Hold Button for LED

This code ties two conditions together- the button’s condition is directly related to the LED’s condition. Because each of them is using only digital logic, there are only two condition (HIGH or LOW) for the button and for the LED.


/* * Button held on pin A5 turns LED attached to pin 11 on */ void setup(){ pinMode(11, OUTPUT); //LED pin pinMode(A5, INPUT_PULLUP); //pushbutton pin } void loop(){ //if the pushbutton is pressed, hold the LED on if (digitalRead(A5) == LOW){ digitalWrite(11, HIGH); } else { digitalWrite(11,LOW); //otherwise, turn LED off } } // (c) 2018 Let's Start Coding. License: www.letsstartcoding.com/bsdlicense


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Read the Code Walkthrough Text (click to open)


New Concept: If-Else Statement

Most code is designed to interact with something outside of itself. Code may receive signals from another program, input from a human, or data may come into a program from the natural environment. 

In order to have code that interacts with the world around it, the code needs to 'have options' or be able to 'make decisions'. The if-else statement is one way to provide options to a program.

When you are creating a condition for code to act on, you must be very specific. When do you want the code to make a decision? What is that decision based on? And what action should occur after the decision is made? What are the alternatives to the decision?

Those are the questions that the if-else statement answers. First, look at the structure of an 'if' statement. This is just the pattern for the code, not actual code:
if(condition here is true){

   run these actions;


This code answers the question "What is the decision based on?" in the parentheses. You will usually put a comparative statement in those parentheses. For example, if(temperature > 90) means that the actions will only run if the temperature is greater than 90. 

The content inside the curly braces is what should happen if the condition is true. This can be any valid code statement, including more if statements or loops.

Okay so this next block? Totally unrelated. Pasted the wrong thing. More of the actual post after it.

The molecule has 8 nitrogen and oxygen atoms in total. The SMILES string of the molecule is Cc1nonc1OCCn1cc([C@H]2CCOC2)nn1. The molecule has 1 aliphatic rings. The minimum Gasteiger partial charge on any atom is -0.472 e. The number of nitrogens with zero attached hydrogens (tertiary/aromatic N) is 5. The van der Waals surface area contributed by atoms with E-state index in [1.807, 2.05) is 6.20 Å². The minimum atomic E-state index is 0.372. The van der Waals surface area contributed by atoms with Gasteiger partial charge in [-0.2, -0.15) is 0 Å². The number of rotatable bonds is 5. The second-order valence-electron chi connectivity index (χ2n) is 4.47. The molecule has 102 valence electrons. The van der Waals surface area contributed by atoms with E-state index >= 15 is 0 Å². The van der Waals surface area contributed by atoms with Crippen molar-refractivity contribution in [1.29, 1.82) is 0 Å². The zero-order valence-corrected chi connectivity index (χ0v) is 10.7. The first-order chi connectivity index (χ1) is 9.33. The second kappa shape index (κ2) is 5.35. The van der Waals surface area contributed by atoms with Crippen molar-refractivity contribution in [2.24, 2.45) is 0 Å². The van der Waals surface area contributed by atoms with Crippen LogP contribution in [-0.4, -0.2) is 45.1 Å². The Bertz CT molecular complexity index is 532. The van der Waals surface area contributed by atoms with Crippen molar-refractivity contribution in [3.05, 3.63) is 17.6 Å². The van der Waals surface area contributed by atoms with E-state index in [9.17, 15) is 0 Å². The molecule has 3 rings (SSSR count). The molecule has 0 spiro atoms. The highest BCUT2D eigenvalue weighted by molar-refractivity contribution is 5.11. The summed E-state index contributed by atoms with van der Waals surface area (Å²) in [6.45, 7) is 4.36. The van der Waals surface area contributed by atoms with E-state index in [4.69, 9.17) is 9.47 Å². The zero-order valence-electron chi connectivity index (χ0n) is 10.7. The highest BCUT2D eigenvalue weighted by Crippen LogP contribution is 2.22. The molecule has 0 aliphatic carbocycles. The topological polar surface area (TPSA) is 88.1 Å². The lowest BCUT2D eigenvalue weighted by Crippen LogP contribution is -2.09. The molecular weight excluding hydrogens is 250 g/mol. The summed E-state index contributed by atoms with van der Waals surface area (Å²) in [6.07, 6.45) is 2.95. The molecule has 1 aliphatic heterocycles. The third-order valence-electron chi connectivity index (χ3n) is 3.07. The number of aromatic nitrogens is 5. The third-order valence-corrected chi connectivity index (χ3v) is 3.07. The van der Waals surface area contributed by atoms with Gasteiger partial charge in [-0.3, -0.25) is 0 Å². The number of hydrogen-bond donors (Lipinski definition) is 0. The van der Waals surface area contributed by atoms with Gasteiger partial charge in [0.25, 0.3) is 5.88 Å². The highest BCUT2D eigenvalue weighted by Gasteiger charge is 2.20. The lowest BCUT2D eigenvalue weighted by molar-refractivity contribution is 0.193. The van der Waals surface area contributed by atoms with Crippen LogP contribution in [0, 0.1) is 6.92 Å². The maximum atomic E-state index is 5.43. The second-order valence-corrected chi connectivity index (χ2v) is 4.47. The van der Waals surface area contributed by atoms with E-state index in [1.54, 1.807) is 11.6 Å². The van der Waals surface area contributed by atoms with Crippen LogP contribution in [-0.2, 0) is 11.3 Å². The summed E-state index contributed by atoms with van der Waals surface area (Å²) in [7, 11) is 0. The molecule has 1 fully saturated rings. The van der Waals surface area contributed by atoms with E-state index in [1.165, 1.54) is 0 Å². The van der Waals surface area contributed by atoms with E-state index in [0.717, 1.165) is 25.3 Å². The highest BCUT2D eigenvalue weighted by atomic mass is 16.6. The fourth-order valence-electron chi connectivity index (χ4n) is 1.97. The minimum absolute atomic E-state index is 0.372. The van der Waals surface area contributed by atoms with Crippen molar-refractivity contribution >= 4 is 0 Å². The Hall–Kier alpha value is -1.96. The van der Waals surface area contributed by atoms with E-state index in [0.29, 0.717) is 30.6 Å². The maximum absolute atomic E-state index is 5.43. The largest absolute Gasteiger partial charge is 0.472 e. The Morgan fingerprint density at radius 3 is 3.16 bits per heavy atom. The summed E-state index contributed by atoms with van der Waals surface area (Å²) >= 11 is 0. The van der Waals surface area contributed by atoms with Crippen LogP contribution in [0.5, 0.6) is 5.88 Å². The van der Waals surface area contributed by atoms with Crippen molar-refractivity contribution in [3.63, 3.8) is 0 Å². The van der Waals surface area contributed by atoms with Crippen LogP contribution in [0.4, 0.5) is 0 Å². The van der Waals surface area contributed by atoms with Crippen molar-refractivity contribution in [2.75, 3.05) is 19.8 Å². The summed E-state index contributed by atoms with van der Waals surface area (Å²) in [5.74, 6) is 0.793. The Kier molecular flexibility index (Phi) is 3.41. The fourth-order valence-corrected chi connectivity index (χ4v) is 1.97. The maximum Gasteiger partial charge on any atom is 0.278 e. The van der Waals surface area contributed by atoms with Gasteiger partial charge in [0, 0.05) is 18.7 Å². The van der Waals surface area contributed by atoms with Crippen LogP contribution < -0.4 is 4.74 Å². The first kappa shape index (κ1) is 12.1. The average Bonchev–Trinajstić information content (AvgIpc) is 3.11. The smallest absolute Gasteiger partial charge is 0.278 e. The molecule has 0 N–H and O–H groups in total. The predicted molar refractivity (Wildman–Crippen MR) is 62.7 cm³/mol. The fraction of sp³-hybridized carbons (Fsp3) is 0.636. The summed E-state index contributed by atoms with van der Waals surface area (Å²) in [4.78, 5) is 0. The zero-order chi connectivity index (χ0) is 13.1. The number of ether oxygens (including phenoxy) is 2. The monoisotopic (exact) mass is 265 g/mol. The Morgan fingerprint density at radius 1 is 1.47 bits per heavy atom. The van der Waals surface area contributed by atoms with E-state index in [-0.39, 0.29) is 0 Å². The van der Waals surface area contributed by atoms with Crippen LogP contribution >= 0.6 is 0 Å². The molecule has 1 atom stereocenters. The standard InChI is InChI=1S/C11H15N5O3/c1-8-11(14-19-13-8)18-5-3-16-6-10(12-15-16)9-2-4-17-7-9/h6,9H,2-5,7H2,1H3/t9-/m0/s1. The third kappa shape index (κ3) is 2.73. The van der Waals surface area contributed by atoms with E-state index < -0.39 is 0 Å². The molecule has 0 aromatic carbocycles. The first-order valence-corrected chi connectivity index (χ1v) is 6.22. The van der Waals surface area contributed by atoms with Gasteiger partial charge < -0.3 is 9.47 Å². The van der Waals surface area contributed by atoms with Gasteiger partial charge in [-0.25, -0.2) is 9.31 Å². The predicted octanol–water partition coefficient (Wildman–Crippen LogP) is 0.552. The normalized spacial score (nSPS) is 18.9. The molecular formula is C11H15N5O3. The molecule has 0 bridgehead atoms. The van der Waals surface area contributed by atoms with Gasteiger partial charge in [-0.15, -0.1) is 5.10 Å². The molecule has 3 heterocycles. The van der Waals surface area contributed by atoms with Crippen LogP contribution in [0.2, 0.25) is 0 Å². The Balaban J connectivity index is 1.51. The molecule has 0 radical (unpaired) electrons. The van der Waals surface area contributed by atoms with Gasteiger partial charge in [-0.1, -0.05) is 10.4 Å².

The alternatives to an if statement's condition can be determined multiple ways. Here, you'll just learn about the else statement. 

As the code reads through, it will check the condition inside the if statement's parentheses. If that statement is not true, it skips the content inside the curly braces. Typically, there will be an else statement after an if statement. 

Keep in mind that the else is only valid code immediately after an if statement. You cannot write an else statement without first writing an if statement. You also cannot put any code between the closing curly brace of the if actions and the word 'else' or the code will not compile. 

The else just means "In all other cases....". It doesn't require a condition to be true, it just requires the if statement to be false. The else provides a single alternative to the if statement.

Finally, keep in mind where you place an if-else statement. Using the example above, you would probably want to place the if-else statement below some code that checks the temperature. Otherwise, you'll be making a decision based on old readings. 


If you're having trouble, try to run a program that can help you find the answer.

1. Which symbols (called comparators) check to see if two things are exactly equal to each other? How did you check to see if the digitalRead was equal to LOW?

2. How many arguments does the digitalRead function require?

3. True or False: You must have an 'if' statement in order to use an 'else' statement.